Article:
Yellen to announce efforts to boost home supply as US election looms

Increased attention to home prices comes as the housing crunch becomes an increasing issue in upcoming elections.

A for sale sign is displayed outside a home in Mount Lebanon, Pa
Over the past 20 years, housing costs have risen faster than incomes [File: Gene J Puskar/AP Photo]

The Biden administration is announcing new steps to increase access to affordable housing as still-high prices on groceries and other necessities and high interest rates have dramatically pushed up the cost of living in the post-pandemic years.

United States Treasury Secretary Janet Yellen will promote the new investments on Monday during a visit to Minneapolis. The investments include providing $100m through a new fund over the next three years to support affordable housing financing, boosting the Federal Financing Bank’s financing of affordable housing and other measures.

The increased attention to home prices comes as the housing crunch becomes an increasing issue in this year’s general election campaign.

“We face a very significant housing supply shortfall that has been building for a long time,” Yellen will say in remarks prepared for delivery Monday afternoon. “This supply crunch has led to an affordability crunch.”

Both homebuyers and renters are facing increasing housing costs that skyrocketed after the pandemic. According to the Case-Shiller 20-City Composite Home Price Index, home prices increased by 46 percent between March 2020 and March 2024. A new Treasury analysis showed that over the past 20 years, housing costs have been rising faster than incomes.

Meanwhile, sales of previously occupied US homes fell in May for the third straight month as rising mortgage rates and record-high prices discouraged many prospective homebuyers during what is traditionally the housing market’s busiest time of the year.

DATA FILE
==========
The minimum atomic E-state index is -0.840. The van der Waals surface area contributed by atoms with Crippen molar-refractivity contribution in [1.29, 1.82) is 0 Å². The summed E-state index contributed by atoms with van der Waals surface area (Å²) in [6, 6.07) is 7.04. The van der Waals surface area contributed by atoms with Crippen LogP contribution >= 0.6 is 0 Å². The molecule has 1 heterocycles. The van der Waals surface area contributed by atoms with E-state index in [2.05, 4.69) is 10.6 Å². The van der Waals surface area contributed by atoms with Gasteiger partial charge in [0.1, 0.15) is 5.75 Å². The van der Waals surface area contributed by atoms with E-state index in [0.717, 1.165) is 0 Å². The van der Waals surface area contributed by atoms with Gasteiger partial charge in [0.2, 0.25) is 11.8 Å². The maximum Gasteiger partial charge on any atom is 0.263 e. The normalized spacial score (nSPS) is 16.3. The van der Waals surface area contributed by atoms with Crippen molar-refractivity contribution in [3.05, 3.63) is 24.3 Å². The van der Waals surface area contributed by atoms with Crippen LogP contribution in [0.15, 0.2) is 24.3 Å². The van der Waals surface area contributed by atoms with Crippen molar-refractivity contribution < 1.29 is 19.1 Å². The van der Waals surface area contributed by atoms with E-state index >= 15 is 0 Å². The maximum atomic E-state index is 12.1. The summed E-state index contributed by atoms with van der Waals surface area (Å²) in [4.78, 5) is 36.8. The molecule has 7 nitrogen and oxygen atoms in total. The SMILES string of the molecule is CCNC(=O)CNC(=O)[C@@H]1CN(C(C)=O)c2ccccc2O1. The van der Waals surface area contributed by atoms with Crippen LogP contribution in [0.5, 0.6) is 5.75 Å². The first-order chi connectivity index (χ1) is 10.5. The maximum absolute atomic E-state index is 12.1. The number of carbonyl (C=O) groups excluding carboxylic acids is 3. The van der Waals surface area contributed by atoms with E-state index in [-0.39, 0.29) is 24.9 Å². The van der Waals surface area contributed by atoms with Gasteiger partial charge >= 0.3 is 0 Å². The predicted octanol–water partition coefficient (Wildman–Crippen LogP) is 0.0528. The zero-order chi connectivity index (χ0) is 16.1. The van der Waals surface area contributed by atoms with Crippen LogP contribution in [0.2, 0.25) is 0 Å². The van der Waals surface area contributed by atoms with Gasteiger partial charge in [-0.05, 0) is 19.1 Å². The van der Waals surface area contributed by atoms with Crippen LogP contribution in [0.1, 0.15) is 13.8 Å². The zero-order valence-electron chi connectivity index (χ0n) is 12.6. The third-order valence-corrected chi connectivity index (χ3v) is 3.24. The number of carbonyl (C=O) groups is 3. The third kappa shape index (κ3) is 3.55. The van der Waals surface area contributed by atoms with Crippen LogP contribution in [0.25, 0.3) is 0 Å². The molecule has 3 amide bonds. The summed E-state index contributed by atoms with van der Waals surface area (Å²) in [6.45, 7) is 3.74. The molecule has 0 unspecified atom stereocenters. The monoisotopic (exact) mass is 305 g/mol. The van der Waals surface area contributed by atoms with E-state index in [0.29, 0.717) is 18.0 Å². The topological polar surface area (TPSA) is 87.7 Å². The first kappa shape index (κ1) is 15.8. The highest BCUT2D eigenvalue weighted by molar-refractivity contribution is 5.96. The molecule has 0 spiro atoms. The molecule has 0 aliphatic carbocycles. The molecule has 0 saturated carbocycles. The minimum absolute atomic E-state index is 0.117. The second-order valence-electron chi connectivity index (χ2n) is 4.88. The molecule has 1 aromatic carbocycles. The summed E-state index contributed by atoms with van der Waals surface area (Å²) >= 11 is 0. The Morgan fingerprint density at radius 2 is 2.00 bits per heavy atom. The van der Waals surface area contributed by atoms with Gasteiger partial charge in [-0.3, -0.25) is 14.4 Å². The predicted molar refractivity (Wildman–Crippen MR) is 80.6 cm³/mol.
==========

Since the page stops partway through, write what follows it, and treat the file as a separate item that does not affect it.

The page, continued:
For low-income Americans, statistics from the National Low Income Housing Coalition showed that nationally there is a shortage of more than 7 million affordable homes for the more than 10.8 million extremely low-income US families. And there is no state or county in the country in which a renter working full-time at minimum wage can afford a two-bedroom apartment, according to the group.

It is becoming a crisis in some cities. For instance, on Martha’s Vineyard in Massachusetts, the cost of housing has become a public safety issue as it becomes difficult to attract and retain correctional officers and 911 dispatchers.

But increased housing costs have some economists predicting the crunch may not end until the Federal Reserve lowers its key interest rate, which remains at 5.3 percent.

Sal Guatieri, a senior economist at BMO Capital Markets Economic Research, wrote Friday that little change is expected in the housing market “until the Fed reduces policy rates”.

Diane Yentel, president and CEO of the National Low Income Housing Coalition, said the White House has made efforts to prevent evictions and address the housing crisis, “but there is much more work still to be done.”

Yentel said congressional action is needed to “quickly enact transformative and badly needed housing investments. Only through a combination of administrative action and robust federal funding can the country truly resolve its affordable housing crisis.”

In her speech, Yellen is to call on Congress to pass Biden’s proposed budget, released in March.

The budget calls on Congress to provide a tax credit for first-time homebuyers and includes a plan to build more than 2 million homes. It would expand the Low-Income Housing Tax Credit.

The Biden administration has taken other steps to boost the housing supply, including launching a multi-agency effort to encourage states and cities to convert more empty office buildings into housing units, with billions of federal dollars available to help spur such transitions.

In July 2023, the Department of Housing and Urban Development provided communities with $85m to reduce barriers to affordable housing, such as zoning restrictions that in some places have become a hurdle to increasing the supply and density of affordable housing.

Source: AP